Data Communication Error detection and recovery 3
Cyclic redundancy codes 3
Hamming Code 4
Digital modulation techniques and encoding schemes. 4
Digital modulation techniques 4
Amplitude-shift keying (ASK), 5
Frequency-shift keying (FSK) 5
Phase-shift keying (PSK) 5
Digital data encoding schemes. 5
Non-Return to Zero (NRZ) 6
Bi-phase Encoding 6
Manchester encoding 7
Deferential Encoding 7
The TCP/IP model suite 7
Network interface layer 9
Internet layer 9
Transport layer 10
Application Layer 10
Analysis of User Datagram Protocol (UDP) 10
IP addressing 12
Principles of IP addressing 12
Class A 13
Class B 13
Class C 14
Data Communication Error detection and recovery
The transmission of data or information between a source and a receiver is referred to as data communications. The data is sent by the source and received by the receiver. The actual generation of information, as well as the resulting action of the information at the receiver, is not included in Data Communications (Bardis, 2017). In today’s world of high-speed computers, dependable data communication is critical. In real-world communication systems, however, perfect data transmission does not exist. Errors, no matter how minor, will always be present.
Errors are caused by one of two factors. First, there may be a component malfunction, causing the data to be altered. The second, and by far the most common, type of error occurs when the communication channel picks up noise. Communication lines are located outside of the computer and are subjected too much worse conditions than data paths found inside the computer (Bardis, 2017). Errors don’t usually happen one by one. It’s more likely that they’ll happen in bursts. That is, if there is any noise on the communications line, more than one bit of the received data would most likely be incorrect. To make matters worse, errors do not occur in a predictable pattern over time.
Errors, as well as data, are transmitted between digital communication systems. Data will be lost until these errors are identified and corrected. Data should be transferred with great precision for efficient communication (Panem et al, 2019). This can be accomplished by identifying and correcting errors first. The method of detecting errors in data transmitted from transmitter to receiver in a communication device is known as error detection. To detect these errors, we add redundancy codes to the data as it is transmitted from the source (transmitter). These codes are known as error detection codes. The most popular and effective method of error detection codes are cyclic redundancy codes and hamming codes.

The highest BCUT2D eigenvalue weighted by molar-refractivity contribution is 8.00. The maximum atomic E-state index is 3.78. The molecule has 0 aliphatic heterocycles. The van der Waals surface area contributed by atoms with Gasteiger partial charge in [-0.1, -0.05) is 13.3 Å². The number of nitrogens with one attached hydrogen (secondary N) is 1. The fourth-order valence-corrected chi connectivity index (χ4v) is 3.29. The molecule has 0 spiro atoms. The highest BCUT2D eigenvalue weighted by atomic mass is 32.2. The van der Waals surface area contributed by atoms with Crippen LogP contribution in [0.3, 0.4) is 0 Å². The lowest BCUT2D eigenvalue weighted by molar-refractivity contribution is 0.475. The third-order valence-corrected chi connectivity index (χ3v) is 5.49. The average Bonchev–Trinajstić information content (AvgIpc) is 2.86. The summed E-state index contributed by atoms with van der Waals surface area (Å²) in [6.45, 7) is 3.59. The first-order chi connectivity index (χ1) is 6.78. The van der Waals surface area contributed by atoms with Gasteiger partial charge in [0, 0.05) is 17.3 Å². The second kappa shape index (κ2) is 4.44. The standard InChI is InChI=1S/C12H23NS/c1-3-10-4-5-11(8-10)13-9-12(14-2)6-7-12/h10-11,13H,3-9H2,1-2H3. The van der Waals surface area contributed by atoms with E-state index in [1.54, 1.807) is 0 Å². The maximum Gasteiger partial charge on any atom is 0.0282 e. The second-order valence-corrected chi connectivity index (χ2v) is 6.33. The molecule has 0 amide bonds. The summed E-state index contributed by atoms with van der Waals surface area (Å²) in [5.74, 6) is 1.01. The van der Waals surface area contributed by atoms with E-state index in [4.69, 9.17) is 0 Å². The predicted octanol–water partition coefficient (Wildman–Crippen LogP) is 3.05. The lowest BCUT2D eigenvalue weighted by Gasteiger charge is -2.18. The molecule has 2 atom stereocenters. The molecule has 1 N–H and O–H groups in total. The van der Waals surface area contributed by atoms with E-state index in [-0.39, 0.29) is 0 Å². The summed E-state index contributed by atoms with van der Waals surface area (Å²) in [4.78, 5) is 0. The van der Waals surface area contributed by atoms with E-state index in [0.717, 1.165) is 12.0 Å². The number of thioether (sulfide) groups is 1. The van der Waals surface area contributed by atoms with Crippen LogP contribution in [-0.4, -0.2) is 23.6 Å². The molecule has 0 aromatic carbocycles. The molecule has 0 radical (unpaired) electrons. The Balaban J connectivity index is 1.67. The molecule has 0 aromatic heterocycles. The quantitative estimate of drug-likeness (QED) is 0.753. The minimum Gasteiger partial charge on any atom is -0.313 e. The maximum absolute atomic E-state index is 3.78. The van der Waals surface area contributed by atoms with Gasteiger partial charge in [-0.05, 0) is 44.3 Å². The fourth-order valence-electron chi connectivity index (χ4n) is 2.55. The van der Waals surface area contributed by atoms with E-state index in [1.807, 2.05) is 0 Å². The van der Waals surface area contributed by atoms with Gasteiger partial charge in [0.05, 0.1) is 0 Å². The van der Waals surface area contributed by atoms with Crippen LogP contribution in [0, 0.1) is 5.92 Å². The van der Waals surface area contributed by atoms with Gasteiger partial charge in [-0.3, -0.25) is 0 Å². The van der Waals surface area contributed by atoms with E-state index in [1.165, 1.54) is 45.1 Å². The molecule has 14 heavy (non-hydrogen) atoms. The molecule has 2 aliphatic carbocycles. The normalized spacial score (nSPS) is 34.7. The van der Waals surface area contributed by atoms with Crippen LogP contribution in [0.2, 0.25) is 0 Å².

Cyclic redundancy codes
The most effective and simple to implement error detection mechanism is cyclic redundancy codes. CRC is based on binary division, while checksum is based on addition. A series of redundant bits called cyclic redundancy check bits is appended to the end of the data unit in CRC. A second, set binary number divides the resultant data unit exactly. The inbound data unit is separated by the same binary number at the recipient end. The data packet is approved if the balance is zero. A remainder suggests that the data packet experienced an error during delivery and was thus rejected by the recipient. The technique of generating the CRC bit is explained below:
If we can consider that there is an n bit message to be transmitted from source to destination, the sender device generates a k-bit sequence known as frame check sequence (FCS). The k bits are attached to the n bits so that (n+k) bits are transmitted as a package. The k-bit frame check order is produced by splitting the n bit message, attached by k zeros, by a set number. This number is (k + 1) bit segment, and it is considered as coefficient of a generator polynomial. The r-bit Frame check sequence is produced as the balance of binary division. Once the (k + r) bit frame is acknowledged, it is divided by similar set number. If the remainder part is zero, it indicates that there was no error, and the frame is accepted by the receiver. CRC is a powerful tool for identifying errors in data that is commonly used in data transmissions, data storage space, and data compression. It’s also used for detecting logical faults and checking integrated circuits.
This code not only detects but also corrects the error bit in the entire data sequence. This code employs a variety of parity bits at strategic locations in the code word. The number of parity bits is calculated by the number of data bits. The hamming code makes use of the relationship between redundancy bits and data bits, and it can be used for any number of data bits. The redundancy bits in Hamming code are put at specific calculated locations to avoid errors. The Hamming gap is the distance between the two redundancy bits.
Digital modulation techniques and encoding schemes.
Digital modulation techniques
The method of encoding a digital data signal into the transmitted signal’s amplitude, phase, or frequency is known as digital modulation. The encoding process has an effect on the transmitted signal’s bandwidth and robustness to channel degradation. The aim of spectral efficiency is to determine how quickly data can be transmitted within a given bandwidth. The most popular digital modulation techniques include;
Amplitude-shift keying (ASK),
ASK is a type of amplitude modulation in which bit values are assigned to non-continues amplitude levels. To transmit information, the carrier signal is modulated among the members of a set of discrete values.
Frequency-shift keying (FSK)